How Have Everyday Appliances Changed Over the Last 20 years?
Do you take your TV for granted? Or, how about your computer?
Our everyday appliances have changed dramatically in the last twenty years, but perhaps we all need a memory jolt to appreciate just how much they have changed. As the world becomes more interconnected, digital technology has allowed TV viewing and Internet browsing to have more options than ever before. What’s more exciting is how this all happened during our lifespan. Can you even remember a time without the Internet, smartphones or mobile apps? Let’s take a look at four appliances that are so common in everyday life – we generally take them for granted – and see how they have changed over time.
1. The Television
In 1994, connected TV was first patented. Another name for it is Smart TV. But, Smart TV didn’t make a splash until very recently. No, back then you had a TV, a VCR and a TV remote control. If you knew you were going to miss an episode of Seinfeld chances were, if you didn’t set up your VCR to record it, you never watched the episode. It wasn’t until 1999 when the first DVR was introduced for the home. Some people may remember the introduction of TiVo, which allowed you to record new episodes, set TV viewing schedules and download movies. The DVR forever changed how we watch TV – these days the consumer expects to be able to skip commercials, record multiple shows at once and set their recordings on their smartphone. In the US the majority of households use connected TV to watch digital video and it’s continuing to be a standard for households. See this infographic on the evolution of TV in the last 20 years from Adweek:
2. The Computer
Computers twenty years ago were big, clunky and heavy. Just take a look at – an old Macintosh computer from 1993. People back then didn’t know much about the Internet either. It was still a new concept. Electronic mail – what’s that? “Surf the web,” come again? Dubbed the information highway, the Internet and computers were still not universally known. For the launch of Microsoft’s Windows 95, Jennifer Aniston and Matthew Perry – at the time, stars of the hugely popular TV show Friends – were used to show people how to work this new operating system. Looking back, it seems silly hearing them talk about how to “minimize windows” or what the “Find” feature does. Nowadays, two year olds know how to work a computer. Computers today are much sleeker, lighter, smoother and cheaper.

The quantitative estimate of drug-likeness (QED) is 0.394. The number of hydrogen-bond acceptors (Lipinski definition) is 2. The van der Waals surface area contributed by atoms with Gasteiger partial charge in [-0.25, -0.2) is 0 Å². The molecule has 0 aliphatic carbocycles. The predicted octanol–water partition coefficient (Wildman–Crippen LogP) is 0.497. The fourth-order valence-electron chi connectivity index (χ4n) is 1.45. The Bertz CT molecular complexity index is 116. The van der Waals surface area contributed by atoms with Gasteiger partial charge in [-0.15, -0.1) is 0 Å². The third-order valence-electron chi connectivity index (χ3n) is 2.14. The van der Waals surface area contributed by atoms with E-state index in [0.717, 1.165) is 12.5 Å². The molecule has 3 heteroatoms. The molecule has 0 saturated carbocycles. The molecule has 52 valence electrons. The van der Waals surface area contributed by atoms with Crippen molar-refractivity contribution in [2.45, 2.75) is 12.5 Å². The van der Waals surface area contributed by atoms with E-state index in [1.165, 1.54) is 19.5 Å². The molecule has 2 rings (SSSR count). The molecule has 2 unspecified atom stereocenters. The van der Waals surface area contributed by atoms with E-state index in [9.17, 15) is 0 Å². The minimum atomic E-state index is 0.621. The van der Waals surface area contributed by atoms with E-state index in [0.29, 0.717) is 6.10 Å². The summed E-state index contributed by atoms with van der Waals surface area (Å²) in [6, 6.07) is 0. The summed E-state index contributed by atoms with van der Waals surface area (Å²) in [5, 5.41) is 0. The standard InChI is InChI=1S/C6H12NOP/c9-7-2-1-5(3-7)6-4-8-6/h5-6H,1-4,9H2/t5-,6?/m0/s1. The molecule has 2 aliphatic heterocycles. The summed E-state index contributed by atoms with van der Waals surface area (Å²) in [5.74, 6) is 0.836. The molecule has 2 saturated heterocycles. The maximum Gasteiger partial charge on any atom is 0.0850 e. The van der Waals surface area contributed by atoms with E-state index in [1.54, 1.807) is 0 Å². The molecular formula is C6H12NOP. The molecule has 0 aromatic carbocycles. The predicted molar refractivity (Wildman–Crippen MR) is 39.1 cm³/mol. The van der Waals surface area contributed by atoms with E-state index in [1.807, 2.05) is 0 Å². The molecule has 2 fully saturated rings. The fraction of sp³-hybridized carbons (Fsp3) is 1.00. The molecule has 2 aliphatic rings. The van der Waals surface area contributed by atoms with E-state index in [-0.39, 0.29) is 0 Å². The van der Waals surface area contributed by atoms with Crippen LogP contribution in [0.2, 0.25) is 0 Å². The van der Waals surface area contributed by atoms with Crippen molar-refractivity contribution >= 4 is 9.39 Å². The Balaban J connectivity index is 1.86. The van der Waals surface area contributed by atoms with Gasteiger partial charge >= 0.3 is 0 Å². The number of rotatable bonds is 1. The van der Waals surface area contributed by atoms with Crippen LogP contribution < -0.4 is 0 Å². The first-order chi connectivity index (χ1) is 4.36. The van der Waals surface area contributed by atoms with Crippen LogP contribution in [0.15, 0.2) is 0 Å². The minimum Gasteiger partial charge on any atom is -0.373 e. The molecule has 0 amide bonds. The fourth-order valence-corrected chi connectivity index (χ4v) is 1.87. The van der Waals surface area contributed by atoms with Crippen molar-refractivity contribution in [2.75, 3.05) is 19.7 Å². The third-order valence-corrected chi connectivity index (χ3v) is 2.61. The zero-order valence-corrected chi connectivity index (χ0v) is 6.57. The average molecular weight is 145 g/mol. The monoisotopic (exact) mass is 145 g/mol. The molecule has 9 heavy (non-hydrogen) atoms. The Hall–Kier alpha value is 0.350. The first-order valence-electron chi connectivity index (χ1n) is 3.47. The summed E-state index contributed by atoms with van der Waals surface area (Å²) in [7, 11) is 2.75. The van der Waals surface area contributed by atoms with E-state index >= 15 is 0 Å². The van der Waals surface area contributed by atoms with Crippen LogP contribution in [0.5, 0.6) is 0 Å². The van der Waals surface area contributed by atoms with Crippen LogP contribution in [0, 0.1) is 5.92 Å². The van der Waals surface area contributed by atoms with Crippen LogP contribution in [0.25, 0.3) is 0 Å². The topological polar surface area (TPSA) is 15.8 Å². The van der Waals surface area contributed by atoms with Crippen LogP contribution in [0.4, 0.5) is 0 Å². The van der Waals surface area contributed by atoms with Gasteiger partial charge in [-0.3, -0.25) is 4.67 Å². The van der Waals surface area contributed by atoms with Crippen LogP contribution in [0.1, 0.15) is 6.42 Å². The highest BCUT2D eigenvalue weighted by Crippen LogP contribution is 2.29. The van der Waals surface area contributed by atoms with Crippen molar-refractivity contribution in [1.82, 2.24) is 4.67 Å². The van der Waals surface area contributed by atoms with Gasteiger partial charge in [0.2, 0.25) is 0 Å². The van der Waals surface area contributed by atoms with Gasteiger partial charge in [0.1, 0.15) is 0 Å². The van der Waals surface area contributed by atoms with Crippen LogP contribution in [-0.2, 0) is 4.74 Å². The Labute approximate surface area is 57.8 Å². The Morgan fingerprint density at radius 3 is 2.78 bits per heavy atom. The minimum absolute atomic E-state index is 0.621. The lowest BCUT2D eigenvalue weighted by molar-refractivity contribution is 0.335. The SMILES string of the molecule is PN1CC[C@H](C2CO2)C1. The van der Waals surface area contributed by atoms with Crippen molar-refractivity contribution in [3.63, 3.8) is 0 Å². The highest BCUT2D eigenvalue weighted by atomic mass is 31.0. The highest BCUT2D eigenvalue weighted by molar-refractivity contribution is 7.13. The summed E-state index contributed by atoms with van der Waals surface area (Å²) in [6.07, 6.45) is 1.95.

3. Vacuum Cleaners
In the early 1990s, vacuums developed some new technology to accommodate the typical house owner. Central vacuum cleaning systems, or built-in vacuum systems, began to gain popularity with real estate agents and home remodelers since it added value to homes. People with seasonal allergies also benefited from the lack of recirculated dust or allergens in the air from having a central vacuum system. All air is exhausted outside the home. Other advances of the vacuum cleaner were the filterless cyclonic dirt separation system and the rechargeable handheld vacuum. In the early 2000s, due to improved batteries and miniaturized computer technology, the autonomous robotic vacuum cleaner was born, also known as the iRoomba. No longer do you have to stay tethered to a big vacuum cleaner while you clean. With the iRoomba, you set it and forget it. Cleaning your house has never been easier now that you don’t have to push around the vacuum!
4. Mobile Phones
Originally mobile phones were not the sleek little gadgets you see and use everyday. Back in the 1990s they were big with long antennas. They looked similar to cordless phones. It wasn’t until closer to 1998 that mobile phones started to look like something we are familiar with today – they were smaller in size, came in a variety of colors, and had small antennae. In 2000, touchscreen capability was introduced, but it was in black and white and very primitive to today’s standards. Back then it was all the rage. The first cell phones with a built-in camera were released in 2000. One was manufactured by Samsung and the other by Sharp. From this point on, cell phones tried to be smaller and thinner. Motorola dished out one of the sleekest phones in 2003, the V3. But, that all changed in 2007 with Apple’s introduction of the iPhone. It was the first phone that had an operating system with an advanced touchscreen. Mobile phones became larger and wider to encompass a bigger touchscreen and viewing ability. Now, instead of only using our mobile phones to talk on, we use them for so much more, including, among other things, as a universal remote.
What Will the Next 20 Years Do To Our Appliances?
We can only wait in anticipation of how technology will change how we use phones, watch television programs, clean our homes and use the Internet. So, tell us, do you miss your old devices or are you waiting for what’s next?